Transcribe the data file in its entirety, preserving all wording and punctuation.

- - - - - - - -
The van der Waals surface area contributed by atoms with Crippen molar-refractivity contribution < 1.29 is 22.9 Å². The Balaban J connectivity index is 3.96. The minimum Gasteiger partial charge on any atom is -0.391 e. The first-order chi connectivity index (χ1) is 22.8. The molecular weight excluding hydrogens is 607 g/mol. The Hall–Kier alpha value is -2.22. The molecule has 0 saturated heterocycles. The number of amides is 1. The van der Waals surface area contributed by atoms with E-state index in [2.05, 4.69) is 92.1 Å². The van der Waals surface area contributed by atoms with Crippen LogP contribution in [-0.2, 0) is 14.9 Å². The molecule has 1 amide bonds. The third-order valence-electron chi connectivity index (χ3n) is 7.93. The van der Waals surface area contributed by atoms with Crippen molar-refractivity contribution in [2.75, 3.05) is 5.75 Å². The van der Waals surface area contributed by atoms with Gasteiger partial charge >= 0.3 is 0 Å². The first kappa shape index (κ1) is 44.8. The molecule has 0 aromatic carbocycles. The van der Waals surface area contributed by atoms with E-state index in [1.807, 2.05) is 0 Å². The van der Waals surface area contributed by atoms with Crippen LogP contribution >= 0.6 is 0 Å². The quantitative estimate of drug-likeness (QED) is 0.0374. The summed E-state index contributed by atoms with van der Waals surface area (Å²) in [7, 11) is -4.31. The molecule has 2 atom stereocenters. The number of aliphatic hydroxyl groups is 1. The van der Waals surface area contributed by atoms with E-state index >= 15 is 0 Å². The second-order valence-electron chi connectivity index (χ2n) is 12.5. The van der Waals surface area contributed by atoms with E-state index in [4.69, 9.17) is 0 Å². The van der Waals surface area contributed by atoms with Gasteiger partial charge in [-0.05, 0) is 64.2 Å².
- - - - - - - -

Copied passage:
The van der Waals surface area contributed by atoms with Crippen molar-refractivity contribution < 1.29 is 22.9 Å². The Balaban J connectivity index is 3.96. The minimum Gasteiger partial charge on any atom is -0.391 e. The first-order chi connectivity index (χ1) is 22.8. The molecular weight excluding hydrogens is 607 g/mol. The Hall–Kier alpha value is -2.22. The molecule has 0 saturated heterocycles. The number of amides is 1. The van der Waals surface area contributed by atoms with E-state index in [2.05, 4.69) is 92.1 Å². The van der Waals surface area contributed by atoms with Crippen LogP contribution in [-0.2, 0) is 14.9 Å². The molecule has 1 amide bonds. The third-order valence-electron chi connectivity index (χ3n) is 7.93. The van der Waals surface area contributed by atoms with Crippen molar-refractivity contribution in [2.75, 3.05) is 5.75 Å². The van der Waals surface area contributed by atoms with Gasteiger partial charge >= 0.3 is 0 Å². The first kappa shape index (κ1) is 44.8. The molecule has 0 aromatic carbocycles. The van der Waals surface area contributed by atoms with E-state index in [1.807, 2.05) is 0 Å². The van der Waals surface area contributed by atoms with Crippen LogP contribution >= 0.6 is 0 Å². The quantitative estimate of drug-likeness (QED) is 0.0374. The summed E-state index contributed by atoms with van der Waals surface area (Å²) in [7, 11) is -4.31. The molecule has 2 atom stereocenters. The number of aliphatic hydroxyl groups is 1. The van der Waals surface area contributed by atoms with E-state index >= 15 is 0 Å². The second-order valence-electron chi connectivity index (χ2n) is 12.5. The van der Waals surface area contributed by atoms with E-state index in [4.69, 9.17) is 0 Å². The van der Waals surface area contributed by atoms with Gasteiger partial charge in [-0.05, 0) is 64.2 Å².